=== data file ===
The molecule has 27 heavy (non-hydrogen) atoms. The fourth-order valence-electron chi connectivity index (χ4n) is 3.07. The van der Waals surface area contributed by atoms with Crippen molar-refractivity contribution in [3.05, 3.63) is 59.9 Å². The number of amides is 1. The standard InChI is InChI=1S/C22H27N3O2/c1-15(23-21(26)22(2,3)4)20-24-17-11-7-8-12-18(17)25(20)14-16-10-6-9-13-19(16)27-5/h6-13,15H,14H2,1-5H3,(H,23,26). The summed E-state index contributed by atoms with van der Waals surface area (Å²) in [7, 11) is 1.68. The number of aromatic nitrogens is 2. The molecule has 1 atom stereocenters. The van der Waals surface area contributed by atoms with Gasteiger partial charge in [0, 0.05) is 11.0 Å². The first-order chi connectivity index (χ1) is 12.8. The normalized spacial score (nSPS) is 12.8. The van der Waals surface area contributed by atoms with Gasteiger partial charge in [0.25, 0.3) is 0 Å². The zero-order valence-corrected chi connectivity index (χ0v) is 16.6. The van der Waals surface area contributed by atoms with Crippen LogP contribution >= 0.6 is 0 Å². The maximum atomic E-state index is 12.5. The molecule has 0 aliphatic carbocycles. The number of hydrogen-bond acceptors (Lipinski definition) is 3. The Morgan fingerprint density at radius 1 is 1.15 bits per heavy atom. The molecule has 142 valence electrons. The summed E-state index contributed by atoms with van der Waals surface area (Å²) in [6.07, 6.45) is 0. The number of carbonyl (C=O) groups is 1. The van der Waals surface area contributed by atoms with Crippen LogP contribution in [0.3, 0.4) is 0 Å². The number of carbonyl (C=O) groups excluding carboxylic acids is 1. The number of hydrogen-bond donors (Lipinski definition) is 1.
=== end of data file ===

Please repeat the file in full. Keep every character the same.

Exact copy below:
The molecule has 27 heavy (non-hydrogen) atoms. The fourth-order valence-electron chi connectivity index (χ4n) is 3.07. The van der Waals surface area contributed by atoms with Crippen molar-refractivity contribution in [3.05, 3.63) is 59.9 Å². The number of amides is 1. The standard InChI is InChI=1S/C22H27N3O2/c1-15(23-21(26)22(2,3)4)20-24-17-11-7-8-12-18(17)25(20)14-16-10-6-9-13-19(16)27-5/h6-13,15H,14H2,1-5H3,(H,23,26). The summed E-state index contributed by atoms with van der Waals surface area (Å²) in [7, 11) is 1.68. The number of aromatic nitrogens is 2. The molecule has 1 atom stereocenters. The van der Waals surface area contributed by atoms with Gasteiger partial charge in [0, 0.05) is 11.0 Å². The first-order chi connectivity index (χ1) is 12.8. The normalized spacial score (nSPS) is 12.8. The van der Waals surface area contributed by atoms with Gasteiger partial charge in [0.25, 0.3) is 0 Å². The zero-order valence-corrected chi connectivity index (χ0v) is 16.6. The van der Waals surface area contributed by atoms with Crippen LogP contribution >= 0.6 is 0 Å². The maximum atomic E-state index is 12.5. The molecule has 0 aliphatic carbocycles. The number of hydrogen-bond acceptors (Lipinski definition) is 3. The Morgan fingerprint density at radius 1 is 1.15 bits per heavy atom. The molecule has 142 valence electrons. The summed E-state index contributed by atoms with van der Waals surface area (Å²) in [6.07, 6.45) is 0. The number of carbonyl (C=O) groups is 1. The van der Waals surface area contributed by atoms with Crippen LogP contribution in [0.3, 0.4) is 0 Å². The number of carbonyl (C=O) groups excluding carboxylic acids is 1. The number of hydrogen-bond donors (Lipinski definition) is 1.